The League joined other reform groups on a letter sent to the Federal Election Commission (FEC) regarding the agency's enforcement manual. The letter expresses opposition to a statement made by Representative Candice Miller (R-MI) and urges the FEC Commissioners to hold off approving the Enforcement Manual until a balanced commission can make sure that decisions are not being made on a partisan basis.
August 2, 2013
Ellen L. Weintraub
Federal Election Commission
999 E Street NW Washington, DC 20463
Re: Statement of Representative Miller regarding the FEC Enforcement Manual
Dear Chair Weintraub:
Our organizations are writing to express our strong opposition to the position taken by Representative Candice Miller (R-MI), Chairman of the House Administration Committee, in which she criticized the FEC for failing to adopt an agency Enforcement Manual and urged the Commission to act promptly on the matter.
Our organizations include Americans for Campaign Reform, the Brennan Center for Justice, the Campaign Legal Center, Citizens for Responsibility and Ethics in Washington, Common Cause, Democracy 21, Demos, the League of Women Voters, Public Citizen, Sunlight Foundation and U.S. PIRG.
As we stated in a July 19, 2013 letter to Commissioners, we believe that the FEC should not consider adoption of the agency’s Enforcement Manual, and whether to accept proposed changes to the General Counsel’s draft of the Manual, until the two recently nominated Commissioners have been confirmed by the Senate. Once that occurs the FEC will again have a full complement of six Commissioners – including three Commissioners chosen by Republicans and three Commissioners chosen by Democrats.
The makeup of the FEC is currently unbalanced because of a vacancy in one of the Democratic seats. Given that the Senate Rules Committee has held hearings on the two pending FEC nominees, and the nominations appear to be non-controversial, there is every reason to believe their confirmations will occur in the near future and the imbalance will be ended.
Waiting until there are six Commissioners to act on the Enforcement Manual will ensure that decisions on the Manual will not be made on a partisan basis. These decisions include the major changes proposed to the General Counsel’s draft by the three Republican Commissioners.
Defenders of the FEC’s current structure often point to the need for bipartisan decision making as one of the strengths of the statutory requirements that no more than three of the six Commissioners can be from the same party and that four votes are needed for significant Commission actions. These requirements ensure that decisions to take action on significant matters will be made only if there is at least one vote from a Commissioner of each party.
Yet when it comes to considering the proposed Enforcement Manual, Representative Miller is urging the agency to act right now – while there are only five Commissioners in office, including three Republican Commissioners.
Although we believe the matter is open to serious legal question, some claim that the current situation would allow the agency to act on the basis of a three-vote “majority,” and thus to adopt the Enforcement Manual by a purely partisan vote. This would allow the three Republican Commissioners, one of whom is expected to leave the Commission shortly, to adopt their proposed changes to the Enforcement Manual without the support of any Democratic Commissioner.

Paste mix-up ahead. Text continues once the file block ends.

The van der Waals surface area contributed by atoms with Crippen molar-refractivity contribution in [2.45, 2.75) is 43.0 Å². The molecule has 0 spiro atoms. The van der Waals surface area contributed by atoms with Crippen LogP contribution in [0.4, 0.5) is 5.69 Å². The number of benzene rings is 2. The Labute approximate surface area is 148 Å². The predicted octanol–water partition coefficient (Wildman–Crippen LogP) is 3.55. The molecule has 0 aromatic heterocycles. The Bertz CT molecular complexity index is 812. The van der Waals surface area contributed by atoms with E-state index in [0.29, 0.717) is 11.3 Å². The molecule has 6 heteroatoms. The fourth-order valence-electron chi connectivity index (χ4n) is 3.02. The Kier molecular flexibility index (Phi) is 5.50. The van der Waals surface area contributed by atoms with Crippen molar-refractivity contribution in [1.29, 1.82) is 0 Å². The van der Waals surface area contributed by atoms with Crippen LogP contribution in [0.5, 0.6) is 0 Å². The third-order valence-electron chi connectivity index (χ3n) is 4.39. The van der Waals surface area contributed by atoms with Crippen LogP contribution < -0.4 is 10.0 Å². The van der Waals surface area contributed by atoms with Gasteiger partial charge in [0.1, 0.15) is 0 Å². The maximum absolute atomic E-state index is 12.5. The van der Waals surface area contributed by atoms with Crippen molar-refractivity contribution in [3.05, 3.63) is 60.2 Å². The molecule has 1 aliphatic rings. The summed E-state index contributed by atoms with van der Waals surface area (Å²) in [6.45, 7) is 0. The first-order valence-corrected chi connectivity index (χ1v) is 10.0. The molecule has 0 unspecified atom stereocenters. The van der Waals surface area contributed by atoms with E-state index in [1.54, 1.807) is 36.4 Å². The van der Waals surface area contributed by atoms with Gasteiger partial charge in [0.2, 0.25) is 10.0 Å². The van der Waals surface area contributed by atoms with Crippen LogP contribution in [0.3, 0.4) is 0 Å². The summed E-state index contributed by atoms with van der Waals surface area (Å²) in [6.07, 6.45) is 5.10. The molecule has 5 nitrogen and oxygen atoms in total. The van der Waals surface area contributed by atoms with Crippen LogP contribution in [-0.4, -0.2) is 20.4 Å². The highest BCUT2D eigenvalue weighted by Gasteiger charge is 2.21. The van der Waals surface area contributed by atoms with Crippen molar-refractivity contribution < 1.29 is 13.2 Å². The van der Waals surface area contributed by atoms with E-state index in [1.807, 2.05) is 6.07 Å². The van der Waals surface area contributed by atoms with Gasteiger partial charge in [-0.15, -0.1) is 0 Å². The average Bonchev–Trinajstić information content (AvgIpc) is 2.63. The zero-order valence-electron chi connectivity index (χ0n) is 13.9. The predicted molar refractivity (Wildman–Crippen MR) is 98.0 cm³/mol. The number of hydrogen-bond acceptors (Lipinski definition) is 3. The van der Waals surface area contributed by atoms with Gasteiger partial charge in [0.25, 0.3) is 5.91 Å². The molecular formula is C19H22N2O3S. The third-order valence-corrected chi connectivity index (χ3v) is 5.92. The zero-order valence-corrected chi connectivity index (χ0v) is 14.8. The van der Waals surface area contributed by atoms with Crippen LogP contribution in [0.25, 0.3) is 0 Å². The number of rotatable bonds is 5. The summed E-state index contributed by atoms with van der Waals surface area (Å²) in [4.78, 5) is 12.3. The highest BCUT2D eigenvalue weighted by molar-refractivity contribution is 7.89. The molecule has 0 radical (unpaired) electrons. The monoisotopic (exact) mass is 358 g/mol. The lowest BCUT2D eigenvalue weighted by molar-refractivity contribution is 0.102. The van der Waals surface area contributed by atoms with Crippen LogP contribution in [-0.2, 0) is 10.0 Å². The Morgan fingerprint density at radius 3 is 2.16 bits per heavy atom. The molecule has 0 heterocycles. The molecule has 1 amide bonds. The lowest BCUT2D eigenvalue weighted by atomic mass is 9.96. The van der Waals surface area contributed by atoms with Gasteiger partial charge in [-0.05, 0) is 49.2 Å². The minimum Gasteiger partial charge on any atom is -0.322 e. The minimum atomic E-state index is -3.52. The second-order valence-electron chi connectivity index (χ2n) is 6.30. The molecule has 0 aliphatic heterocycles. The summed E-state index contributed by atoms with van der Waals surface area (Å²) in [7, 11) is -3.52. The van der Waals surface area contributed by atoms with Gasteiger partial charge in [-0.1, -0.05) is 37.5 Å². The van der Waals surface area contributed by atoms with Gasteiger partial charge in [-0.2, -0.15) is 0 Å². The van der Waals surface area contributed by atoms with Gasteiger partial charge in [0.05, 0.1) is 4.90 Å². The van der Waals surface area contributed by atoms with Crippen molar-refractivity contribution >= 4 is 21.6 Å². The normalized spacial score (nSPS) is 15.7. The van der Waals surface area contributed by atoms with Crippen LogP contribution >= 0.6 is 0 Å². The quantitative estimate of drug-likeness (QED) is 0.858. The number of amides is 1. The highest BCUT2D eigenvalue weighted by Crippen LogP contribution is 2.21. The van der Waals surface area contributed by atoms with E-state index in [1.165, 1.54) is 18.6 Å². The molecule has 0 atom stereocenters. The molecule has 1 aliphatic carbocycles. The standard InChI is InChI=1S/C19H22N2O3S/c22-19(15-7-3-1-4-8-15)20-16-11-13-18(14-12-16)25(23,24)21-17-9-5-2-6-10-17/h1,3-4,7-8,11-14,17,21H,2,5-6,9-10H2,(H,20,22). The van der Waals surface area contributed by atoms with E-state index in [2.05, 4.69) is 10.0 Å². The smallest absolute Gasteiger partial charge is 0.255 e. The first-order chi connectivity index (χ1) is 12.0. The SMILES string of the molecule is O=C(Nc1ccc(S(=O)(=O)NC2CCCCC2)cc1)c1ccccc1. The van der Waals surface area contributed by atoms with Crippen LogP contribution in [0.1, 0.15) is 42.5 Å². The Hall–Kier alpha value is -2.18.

Furthermore, this would deny the Democratic and Republican nominees who are expected to be seated on the agency soon, the opportunity to participate in an important agency decision whose consequences they will have to live with. And it would do so at a time when there is no pressing need for the FEC to act on this matter.
We believe that Representative Miller is wrong in urging you and the Commission to vote on the Enforcement Manual during the window of time in which one party holds a temporary partisan majority on the Commission. Representative Miller’s position goes against the very premise of the way in which the agency has long been structured, which is to require bipartisan support for agency actions.
We believe that once the two new Commissioners are seated the FEC should consider the agency Enforcement Manual. But as spelled out in our letter of July 19th, we strongly disagree with key changes in the Enforcement Manual that have been proposed by the three Republican Commissioners.
These proposed changes would hobble the ability of the General Counsel’s office to work with other federal enforcement agencies, and would require the General Counsel staff to willfully blind itself to publicly available information in making recommendation to the Commissioners on whether to undertake enforcement investigations. These proposals would seriously undermine effective enforcement of the nation’s campaign finance laws.
The Enforcement Manual, and any proposed changes to it, should be considered by the Commission only after there is a full complement of six Commissioners to act on the matter and should be adopted only if four Commissioners vote to do so.
Scheduling the matter for a vote now, absent six commissioners, is tantamount to ceding control of future agency enforcement procedures to a partisan decision made by just three Commissioners.
We strongly urge you and the Commission not to take such ill-advised and inappropriate action. We strongly urge that no consideration of the Enforcement Manual take place until the pending nominees are seated and the Commission is at full strength with six Commissioners.
Americans for Campaign Reform Democracy 21
Brennan Center for Justice Demos
Campaign Legal Center League of Women Voters
Citizens for Responsibility and Ethics in Washington Public Citizen
Common Cause Sunlight Foundation
Representative Candice Miller
Commissioner Donald F. McGahn, Vice Chair
Commissioner Caroline C. Hunter
Commissioner Matthew S. Petersen
Commissioner Steven T. Walther